Most Britons escape 'Iraq war syndrome'
British troops serving in Iraq suffer post-conflict mental health problems at a far lower rate than U.S. military personnel, researchers say.
At the same time, British reservists suffer post-war mental health woes at a higher rate than regular forces, say researchers at King's College London in two studies published in The Lancet.
In a major policy shift and after intense lobbying, Britain's Ministry of Defense announced Monday that reservists who served in Iraq or Afghanistan and returned to England since January 2003 would be provided government-paid mental health services, the Times of London and The Independent reported.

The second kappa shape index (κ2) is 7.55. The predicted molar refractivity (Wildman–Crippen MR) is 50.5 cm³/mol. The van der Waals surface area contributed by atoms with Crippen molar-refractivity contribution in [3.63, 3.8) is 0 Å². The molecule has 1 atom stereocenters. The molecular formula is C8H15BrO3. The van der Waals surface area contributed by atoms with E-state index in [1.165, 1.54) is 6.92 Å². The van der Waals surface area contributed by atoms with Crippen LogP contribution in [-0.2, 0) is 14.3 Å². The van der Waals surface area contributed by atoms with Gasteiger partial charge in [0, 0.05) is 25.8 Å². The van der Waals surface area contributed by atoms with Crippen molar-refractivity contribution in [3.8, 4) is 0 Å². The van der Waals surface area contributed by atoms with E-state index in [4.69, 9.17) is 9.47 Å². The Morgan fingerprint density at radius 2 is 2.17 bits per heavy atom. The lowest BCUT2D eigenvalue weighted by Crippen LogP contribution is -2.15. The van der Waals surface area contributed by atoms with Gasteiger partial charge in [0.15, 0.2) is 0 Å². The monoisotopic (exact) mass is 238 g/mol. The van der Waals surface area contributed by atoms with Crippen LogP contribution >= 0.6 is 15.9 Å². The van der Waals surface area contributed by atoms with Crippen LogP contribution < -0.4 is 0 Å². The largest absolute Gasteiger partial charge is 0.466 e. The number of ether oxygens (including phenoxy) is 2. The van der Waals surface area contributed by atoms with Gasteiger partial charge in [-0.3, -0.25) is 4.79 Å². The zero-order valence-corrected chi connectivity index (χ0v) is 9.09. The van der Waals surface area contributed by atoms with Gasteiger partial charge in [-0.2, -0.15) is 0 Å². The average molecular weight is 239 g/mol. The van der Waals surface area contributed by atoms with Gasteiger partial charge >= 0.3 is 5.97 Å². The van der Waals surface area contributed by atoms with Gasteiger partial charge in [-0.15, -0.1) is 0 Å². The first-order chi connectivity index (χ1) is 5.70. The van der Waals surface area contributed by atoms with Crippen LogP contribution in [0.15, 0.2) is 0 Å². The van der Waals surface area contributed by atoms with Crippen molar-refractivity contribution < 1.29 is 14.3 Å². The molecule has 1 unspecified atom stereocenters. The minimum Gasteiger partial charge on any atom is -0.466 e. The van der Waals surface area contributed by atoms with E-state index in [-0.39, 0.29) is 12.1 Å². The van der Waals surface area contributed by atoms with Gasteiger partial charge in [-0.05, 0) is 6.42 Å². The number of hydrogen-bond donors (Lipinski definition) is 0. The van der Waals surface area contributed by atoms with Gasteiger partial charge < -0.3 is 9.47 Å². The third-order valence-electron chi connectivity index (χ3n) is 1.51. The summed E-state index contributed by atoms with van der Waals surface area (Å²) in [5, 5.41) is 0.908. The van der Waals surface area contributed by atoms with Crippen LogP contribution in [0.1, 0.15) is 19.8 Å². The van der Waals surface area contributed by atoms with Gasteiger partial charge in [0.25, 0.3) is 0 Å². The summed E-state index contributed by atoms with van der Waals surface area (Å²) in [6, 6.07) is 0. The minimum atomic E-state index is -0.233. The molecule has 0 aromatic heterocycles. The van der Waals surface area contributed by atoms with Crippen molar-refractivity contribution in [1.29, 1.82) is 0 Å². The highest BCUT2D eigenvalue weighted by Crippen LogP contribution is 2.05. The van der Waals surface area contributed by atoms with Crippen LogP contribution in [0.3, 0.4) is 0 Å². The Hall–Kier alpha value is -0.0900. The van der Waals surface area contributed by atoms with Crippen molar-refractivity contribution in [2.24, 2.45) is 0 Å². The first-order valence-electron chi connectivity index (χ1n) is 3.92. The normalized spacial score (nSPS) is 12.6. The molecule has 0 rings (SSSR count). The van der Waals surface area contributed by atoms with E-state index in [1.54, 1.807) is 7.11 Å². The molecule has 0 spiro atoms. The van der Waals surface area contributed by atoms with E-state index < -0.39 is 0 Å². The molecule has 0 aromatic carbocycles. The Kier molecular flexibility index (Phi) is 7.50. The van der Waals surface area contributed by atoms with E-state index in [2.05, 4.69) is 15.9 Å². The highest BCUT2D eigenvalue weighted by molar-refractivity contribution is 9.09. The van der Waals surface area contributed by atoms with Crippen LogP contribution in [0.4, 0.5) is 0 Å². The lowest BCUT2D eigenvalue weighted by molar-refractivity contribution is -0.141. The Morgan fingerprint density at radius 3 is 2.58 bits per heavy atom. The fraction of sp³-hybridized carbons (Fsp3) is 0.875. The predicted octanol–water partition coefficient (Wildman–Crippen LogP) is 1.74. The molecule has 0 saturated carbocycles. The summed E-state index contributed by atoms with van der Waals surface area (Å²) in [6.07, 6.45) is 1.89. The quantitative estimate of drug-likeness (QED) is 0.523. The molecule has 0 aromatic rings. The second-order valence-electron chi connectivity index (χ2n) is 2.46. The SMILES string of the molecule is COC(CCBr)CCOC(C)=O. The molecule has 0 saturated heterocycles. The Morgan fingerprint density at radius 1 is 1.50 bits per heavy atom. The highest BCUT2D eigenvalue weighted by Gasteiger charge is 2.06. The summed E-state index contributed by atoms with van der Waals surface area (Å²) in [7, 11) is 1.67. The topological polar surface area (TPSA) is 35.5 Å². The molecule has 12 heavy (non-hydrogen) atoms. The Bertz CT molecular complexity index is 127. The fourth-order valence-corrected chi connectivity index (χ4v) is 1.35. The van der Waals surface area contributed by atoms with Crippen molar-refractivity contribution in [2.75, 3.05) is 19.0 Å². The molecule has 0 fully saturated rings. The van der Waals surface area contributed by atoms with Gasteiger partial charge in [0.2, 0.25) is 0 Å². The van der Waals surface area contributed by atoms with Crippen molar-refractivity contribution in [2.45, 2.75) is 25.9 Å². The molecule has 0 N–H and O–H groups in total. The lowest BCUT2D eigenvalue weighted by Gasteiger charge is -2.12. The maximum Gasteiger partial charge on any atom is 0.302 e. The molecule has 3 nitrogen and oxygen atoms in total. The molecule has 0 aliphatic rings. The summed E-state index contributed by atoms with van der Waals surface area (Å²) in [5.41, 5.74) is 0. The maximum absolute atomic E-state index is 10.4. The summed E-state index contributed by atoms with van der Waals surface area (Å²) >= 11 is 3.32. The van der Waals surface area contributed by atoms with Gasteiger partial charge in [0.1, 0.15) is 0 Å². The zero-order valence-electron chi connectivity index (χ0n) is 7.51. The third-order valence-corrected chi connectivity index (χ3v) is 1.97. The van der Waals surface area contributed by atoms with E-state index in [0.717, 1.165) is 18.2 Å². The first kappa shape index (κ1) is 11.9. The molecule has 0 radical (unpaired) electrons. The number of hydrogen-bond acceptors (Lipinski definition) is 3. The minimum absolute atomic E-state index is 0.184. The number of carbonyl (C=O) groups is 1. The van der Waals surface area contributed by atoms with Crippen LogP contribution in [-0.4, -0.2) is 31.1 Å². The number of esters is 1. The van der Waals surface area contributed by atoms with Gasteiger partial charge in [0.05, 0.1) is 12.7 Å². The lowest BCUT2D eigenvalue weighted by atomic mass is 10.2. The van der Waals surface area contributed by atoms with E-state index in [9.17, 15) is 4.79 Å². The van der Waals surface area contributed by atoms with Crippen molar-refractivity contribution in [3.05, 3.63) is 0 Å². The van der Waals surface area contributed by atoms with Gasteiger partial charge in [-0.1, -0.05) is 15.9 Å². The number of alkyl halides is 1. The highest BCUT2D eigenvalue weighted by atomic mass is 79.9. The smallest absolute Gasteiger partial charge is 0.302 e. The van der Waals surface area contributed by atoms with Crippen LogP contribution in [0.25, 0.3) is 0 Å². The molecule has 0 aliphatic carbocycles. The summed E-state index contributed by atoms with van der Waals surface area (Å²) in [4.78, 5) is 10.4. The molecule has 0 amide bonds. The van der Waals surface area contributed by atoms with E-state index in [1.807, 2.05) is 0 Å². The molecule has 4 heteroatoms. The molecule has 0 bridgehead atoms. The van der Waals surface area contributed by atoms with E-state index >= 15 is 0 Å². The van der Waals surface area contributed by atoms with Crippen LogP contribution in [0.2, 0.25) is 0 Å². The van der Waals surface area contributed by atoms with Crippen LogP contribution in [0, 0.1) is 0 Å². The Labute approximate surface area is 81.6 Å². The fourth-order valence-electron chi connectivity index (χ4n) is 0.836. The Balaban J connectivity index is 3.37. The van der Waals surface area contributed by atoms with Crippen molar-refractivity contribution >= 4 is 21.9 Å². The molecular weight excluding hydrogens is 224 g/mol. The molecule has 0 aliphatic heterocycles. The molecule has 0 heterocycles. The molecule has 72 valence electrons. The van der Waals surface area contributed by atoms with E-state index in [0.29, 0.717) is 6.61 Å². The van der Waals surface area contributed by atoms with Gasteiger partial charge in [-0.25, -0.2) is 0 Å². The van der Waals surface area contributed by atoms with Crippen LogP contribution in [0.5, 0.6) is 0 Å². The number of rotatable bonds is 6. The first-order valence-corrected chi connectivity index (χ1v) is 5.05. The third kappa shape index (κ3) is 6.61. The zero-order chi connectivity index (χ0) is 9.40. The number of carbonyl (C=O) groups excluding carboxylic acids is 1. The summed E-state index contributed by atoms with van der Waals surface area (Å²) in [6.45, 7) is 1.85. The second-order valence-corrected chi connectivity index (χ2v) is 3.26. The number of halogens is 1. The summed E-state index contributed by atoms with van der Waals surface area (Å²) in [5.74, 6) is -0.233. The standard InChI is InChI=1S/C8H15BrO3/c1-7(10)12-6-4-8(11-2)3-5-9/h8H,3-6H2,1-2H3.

Some 6 percent of British reservists and 4 percent of all troops suffer post-traumatic stress syndrome vs. the estimated 20-30 percent of U.S. military forces, Kings College researchers said.
U.S. troops tend to be younger, more inexperienced, serve longer tours of duty in far more hostile areas than their British counterparts, researchers said.
"Is there an Iraq war syndrome" for British troops, asked researcher Simon Wessely. "The answer is no, at least not yet."
Copyright 2006 by United Press International